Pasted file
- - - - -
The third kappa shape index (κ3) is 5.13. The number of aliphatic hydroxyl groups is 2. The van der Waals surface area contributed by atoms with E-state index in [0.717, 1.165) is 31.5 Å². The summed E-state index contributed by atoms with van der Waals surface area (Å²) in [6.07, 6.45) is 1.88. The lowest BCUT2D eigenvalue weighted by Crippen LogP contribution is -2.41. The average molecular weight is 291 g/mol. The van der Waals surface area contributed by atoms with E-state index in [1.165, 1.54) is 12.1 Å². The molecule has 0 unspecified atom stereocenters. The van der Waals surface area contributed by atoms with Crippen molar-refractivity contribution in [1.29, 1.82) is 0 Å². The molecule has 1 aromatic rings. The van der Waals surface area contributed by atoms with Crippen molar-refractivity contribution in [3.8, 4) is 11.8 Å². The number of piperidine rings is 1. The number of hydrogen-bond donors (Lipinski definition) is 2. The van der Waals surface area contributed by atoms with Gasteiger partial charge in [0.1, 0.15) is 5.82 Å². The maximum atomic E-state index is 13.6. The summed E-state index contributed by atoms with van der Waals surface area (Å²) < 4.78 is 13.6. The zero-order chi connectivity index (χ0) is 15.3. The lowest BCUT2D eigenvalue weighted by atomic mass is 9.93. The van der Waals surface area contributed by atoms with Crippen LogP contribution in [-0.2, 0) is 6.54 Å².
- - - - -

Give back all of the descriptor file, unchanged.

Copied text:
The third kappa shape index (κ3) is 5.13. The number of aliphatic hydroxyl groups is 2. The van der Waals surface area contributed by atoms with E-state index in [0.717, 1.165) is 31.5 Å². The summed E-state index contributed by atoms with van der Waals surface area (Å²) in [6.07, 6.45) is 1.88. The lowest BCUT2D eigenvalue weighted by Crippen LogP contribution is -2.41. The average molecular weight is 291 g/mol. The van der Waals surface area contributed by atoms with E-state index in [1.165, 1.54) is 12.1 Å². The molecule has 0 unspecified atom stereocenters. The van der Waals surface area contributed by atoms with Crippen molar-refractivity contribution in [1.29, 1.82) is 0 Å². The molecule has 1 aromatic rings. The van der Waals surface area contributed by atoms with Crippen molar-refractivity contribution in [3.8, 4) is 11.8 Å². The number of piperidine rings is 1. The number of hydrogen-bond donors (Lipinski definition) is 2. The van der Waals surface area contributed by atoms with Gasteiger partial charge in [0.1, 0.15) is 5.82 Å². The maximum atomic E-state index is 13.6. The summed E-state index contributed by atoms with van der Waals surface area (Å²) < 4.78 is 13.6. The zero-order chi connectivity index (χ0) is 15.3. The lowest BCUT2D eigenvalue weighted by atomic mass is 9.93. The van der Waals surface area contributed by atoms with Crippen LogP contribution in [-0.2, 0) is 6.54 Å².